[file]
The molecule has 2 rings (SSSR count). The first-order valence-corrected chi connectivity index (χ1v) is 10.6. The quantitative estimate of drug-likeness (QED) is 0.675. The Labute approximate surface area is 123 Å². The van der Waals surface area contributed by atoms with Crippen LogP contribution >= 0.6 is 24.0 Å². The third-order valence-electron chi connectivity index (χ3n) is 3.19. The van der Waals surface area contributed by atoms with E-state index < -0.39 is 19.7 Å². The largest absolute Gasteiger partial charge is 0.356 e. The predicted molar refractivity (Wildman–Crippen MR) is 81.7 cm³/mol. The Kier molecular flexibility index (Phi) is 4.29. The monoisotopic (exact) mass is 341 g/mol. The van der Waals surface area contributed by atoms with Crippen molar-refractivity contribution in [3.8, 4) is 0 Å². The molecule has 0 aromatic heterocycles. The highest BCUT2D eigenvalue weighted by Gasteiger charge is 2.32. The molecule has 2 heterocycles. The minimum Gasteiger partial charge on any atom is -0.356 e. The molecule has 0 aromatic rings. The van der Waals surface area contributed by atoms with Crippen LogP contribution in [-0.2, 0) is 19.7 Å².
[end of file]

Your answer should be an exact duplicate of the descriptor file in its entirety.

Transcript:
The molecule has 2 rings (SSSR count). The first-order valence-corrected chi connectivity index (χ1v) is 10.6. The quantitative estimate of drug-likeness (QED) is 0.675. The Labute approximate surface area is 123 Å². The van der Waals surface area contributed by atoms with Crippen LogP contribution >= 0.6 is 24.0 Å². The third-order valence-electron chi connectivity index (χ3n) is 3.19. The van der Waals surface area contributed by atoms with E-state index < -0.39 is 19.7 Å². The largest absolute Gasteiger partial charge is 0.356 e. The predicted molar refractivity (Wildman–Crippen MR) is 81.7 cm³/mol. The Kier molecular flexibility index (Phi) is 4.29. The monoisotopic (exact) mass is 341 g/mol. The van der Waals surface area contributed by atoms with Crippen molar-refractivity contribution in [3.8, 4) is 0 Å². The molecule has 0 aromatic heterocycles. The highest BCUT2D eigenvalue weighted by Gasteiger charge is 2.32. The molecule has 2 heterocycles. The minimum Gasteiger partial charge on any atom is -0.356 e. The molecule has 0 aromatic rings. The van der Waals surface area contributed by atoms with Crippen LogP contribution in [-0.2, 0) is 19.7 Å².